When a person decides to get help for a drug or alcohol habit, one of the first concerns that may arise is around the process of withdrawal. There are many stories about the discomforts and challenges of withdrawal, and many people who don’t know what to expect from withdrawal might be tempted to give up their hopes of recovering from their addictions.

There is also the chance that people may try to detox on their own and experience bad withdrawal symptoms that lead them to relapse. Research shows that staying in treatment for an adequate amount of time is an important factor in drug abuse and addiction recovery. People who leave treatment early are more likely to return to drug abuse.

getting treatment

Withdrawal can be an uncomfortable time, but with an understanding of the symptoms, why they occur, and how best to manage them, a person working to overcome an addiction to drugs or alcohol can be prepared. Treatment approaches can help minimize the effects of withdrawal, making it more possible to move through treatment and achieve recovery.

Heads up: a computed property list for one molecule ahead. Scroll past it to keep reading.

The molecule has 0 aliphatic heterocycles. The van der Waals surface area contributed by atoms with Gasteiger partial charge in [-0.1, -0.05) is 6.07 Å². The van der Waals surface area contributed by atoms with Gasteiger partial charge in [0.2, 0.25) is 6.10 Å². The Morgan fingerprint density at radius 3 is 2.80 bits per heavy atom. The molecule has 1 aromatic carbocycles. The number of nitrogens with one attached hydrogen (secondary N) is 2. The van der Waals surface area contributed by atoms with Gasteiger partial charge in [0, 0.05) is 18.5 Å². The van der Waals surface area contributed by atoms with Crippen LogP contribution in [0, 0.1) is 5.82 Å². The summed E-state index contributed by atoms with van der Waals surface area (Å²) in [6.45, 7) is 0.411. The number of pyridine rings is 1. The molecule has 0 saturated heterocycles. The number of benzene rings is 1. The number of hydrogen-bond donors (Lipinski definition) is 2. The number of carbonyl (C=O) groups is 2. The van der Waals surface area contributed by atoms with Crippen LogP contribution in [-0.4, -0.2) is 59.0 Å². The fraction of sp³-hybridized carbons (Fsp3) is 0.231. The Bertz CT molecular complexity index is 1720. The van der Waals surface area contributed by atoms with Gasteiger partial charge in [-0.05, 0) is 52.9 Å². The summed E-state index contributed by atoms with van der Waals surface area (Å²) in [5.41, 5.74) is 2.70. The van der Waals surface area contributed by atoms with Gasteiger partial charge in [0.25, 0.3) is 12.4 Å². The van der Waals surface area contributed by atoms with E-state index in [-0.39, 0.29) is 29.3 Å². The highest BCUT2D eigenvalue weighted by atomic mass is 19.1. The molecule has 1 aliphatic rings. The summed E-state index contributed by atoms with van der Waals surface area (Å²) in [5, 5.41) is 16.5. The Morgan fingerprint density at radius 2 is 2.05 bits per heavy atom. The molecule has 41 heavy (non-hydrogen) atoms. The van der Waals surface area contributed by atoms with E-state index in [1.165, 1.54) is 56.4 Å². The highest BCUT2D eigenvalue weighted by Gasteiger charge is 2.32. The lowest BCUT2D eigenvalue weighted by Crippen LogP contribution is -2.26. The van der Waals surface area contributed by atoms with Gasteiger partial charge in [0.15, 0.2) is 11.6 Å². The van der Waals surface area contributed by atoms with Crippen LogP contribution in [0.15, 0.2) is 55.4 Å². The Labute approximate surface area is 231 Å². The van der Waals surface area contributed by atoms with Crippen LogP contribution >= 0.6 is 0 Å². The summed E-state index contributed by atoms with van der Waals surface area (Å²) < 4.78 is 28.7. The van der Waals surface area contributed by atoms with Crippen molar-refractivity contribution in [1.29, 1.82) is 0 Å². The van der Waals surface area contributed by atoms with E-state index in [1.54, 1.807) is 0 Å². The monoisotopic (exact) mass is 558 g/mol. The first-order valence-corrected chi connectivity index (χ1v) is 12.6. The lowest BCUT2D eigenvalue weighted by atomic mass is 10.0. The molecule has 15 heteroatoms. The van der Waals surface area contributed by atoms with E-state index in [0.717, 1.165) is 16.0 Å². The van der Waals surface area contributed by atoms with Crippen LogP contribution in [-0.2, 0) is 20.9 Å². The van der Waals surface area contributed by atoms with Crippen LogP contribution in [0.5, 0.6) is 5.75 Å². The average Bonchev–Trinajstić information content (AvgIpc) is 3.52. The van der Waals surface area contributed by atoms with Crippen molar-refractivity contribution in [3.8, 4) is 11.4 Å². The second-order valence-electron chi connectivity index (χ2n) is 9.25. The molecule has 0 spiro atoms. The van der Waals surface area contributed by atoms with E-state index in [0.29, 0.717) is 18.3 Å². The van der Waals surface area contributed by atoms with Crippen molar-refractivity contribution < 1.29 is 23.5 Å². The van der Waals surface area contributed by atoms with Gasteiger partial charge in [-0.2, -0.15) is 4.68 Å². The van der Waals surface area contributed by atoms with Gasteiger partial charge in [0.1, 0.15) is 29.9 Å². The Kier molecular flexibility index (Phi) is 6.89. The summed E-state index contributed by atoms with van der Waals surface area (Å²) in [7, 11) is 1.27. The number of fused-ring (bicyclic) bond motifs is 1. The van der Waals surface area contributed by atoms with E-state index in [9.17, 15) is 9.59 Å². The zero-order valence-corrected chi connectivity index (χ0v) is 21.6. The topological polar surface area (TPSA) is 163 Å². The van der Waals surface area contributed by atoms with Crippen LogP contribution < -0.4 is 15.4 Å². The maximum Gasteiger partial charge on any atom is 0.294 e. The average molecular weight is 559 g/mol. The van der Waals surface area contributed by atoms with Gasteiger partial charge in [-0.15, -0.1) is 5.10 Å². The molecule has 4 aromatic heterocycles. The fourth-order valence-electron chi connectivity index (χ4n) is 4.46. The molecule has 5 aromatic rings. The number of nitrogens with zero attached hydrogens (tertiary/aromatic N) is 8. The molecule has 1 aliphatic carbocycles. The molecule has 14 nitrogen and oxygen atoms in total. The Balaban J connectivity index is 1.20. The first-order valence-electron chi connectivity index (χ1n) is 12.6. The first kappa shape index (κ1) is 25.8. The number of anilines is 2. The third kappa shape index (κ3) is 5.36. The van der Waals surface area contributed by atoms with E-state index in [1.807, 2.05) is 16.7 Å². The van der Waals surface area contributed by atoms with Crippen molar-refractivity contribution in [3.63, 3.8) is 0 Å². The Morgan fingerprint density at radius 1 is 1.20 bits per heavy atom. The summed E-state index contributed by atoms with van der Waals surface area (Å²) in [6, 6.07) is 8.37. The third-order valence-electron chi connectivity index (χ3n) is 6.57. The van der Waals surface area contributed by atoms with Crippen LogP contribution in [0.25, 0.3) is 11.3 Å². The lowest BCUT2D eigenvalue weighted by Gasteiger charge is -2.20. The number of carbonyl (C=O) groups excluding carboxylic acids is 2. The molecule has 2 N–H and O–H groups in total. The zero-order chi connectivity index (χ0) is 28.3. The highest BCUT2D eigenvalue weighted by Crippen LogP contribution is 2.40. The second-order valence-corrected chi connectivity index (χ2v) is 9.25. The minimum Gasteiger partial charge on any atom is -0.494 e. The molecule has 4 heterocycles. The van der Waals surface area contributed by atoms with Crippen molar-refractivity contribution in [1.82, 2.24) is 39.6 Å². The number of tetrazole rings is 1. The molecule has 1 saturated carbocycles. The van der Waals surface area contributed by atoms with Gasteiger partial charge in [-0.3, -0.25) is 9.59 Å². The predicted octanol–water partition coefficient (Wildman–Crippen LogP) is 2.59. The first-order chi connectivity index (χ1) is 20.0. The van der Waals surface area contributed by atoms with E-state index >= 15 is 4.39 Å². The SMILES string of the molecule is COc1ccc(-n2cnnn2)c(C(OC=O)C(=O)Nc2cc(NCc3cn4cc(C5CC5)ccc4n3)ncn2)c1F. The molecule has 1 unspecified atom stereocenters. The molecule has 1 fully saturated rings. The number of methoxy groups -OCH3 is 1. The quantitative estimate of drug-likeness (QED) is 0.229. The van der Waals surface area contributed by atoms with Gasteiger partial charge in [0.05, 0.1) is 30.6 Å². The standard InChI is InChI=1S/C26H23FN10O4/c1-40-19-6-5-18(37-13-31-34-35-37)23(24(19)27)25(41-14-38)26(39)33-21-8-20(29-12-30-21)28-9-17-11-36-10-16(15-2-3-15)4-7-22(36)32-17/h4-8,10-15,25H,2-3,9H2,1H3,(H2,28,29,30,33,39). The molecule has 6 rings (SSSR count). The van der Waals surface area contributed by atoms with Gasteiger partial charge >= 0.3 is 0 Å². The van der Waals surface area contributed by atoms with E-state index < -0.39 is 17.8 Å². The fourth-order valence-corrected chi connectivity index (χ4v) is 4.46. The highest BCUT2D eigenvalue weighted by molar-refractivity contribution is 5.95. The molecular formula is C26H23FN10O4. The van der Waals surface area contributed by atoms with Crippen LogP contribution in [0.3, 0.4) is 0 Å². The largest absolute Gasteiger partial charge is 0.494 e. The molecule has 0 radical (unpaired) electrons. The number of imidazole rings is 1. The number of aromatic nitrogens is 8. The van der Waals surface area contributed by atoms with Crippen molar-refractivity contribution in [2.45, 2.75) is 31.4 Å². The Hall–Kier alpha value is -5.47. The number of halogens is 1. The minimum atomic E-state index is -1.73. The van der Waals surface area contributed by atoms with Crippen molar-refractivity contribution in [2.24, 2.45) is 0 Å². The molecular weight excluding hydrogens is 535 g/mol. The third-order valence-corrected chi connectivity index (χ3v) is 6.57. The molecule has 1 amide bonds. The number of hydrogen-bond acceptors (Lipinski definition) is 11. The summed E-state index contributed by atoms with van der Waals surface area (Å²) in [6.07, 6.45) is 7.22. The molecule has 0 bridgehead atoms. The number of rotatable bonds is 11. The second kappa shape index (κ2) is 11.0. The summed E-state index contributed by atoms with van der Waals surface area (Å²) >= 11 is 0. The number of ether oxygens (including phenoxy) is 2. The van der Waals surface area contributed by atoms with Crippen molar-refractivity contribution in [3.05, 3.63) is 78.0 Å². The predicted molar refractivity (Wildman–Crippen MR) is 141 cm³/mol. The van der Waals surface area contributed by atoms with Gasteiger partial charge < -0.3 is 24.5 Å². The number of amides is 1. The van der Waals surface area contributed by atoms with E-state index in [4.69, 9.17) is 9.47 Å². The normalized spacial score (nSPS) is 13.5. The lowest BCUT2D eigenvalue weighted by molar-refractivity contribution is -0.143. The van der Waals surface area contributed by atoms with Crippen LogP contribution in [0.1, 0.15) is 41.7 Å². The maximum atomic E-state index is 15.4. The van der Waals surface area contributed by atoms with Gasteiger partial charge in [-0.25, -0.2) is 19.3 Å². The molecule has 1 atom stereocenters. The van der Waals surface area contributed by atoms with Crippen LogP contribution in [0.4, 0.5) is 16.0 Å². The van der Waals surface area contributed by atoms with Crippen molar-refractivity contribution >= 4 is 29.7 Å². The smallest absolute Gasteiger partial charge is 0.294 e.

What Is Withdrawal?

When a person stops taking a drug, in order for the effects of that drug to cease, the body must clear out the remnants of the substance in the bloodstream. This process is referred to as detox.

Because of the way drugs work in the body, the process of detox can result in some physical and psychological symptoms that are often uncomfortable. These symptoms are collectively referred to as withdrawal. The World Health Organization defines withdrawal as the physiological and psychological symptoms a person experiences as a result of detox from psychoactive substances that have been consumed at high quantities and/or over a long period of time.

Withdrawal symptoms vary based on the type of drug taken, the amount taken, how long the substance has been taken regularly, and other factors related to the individual taking the drug and the degree of abuse or addiction.

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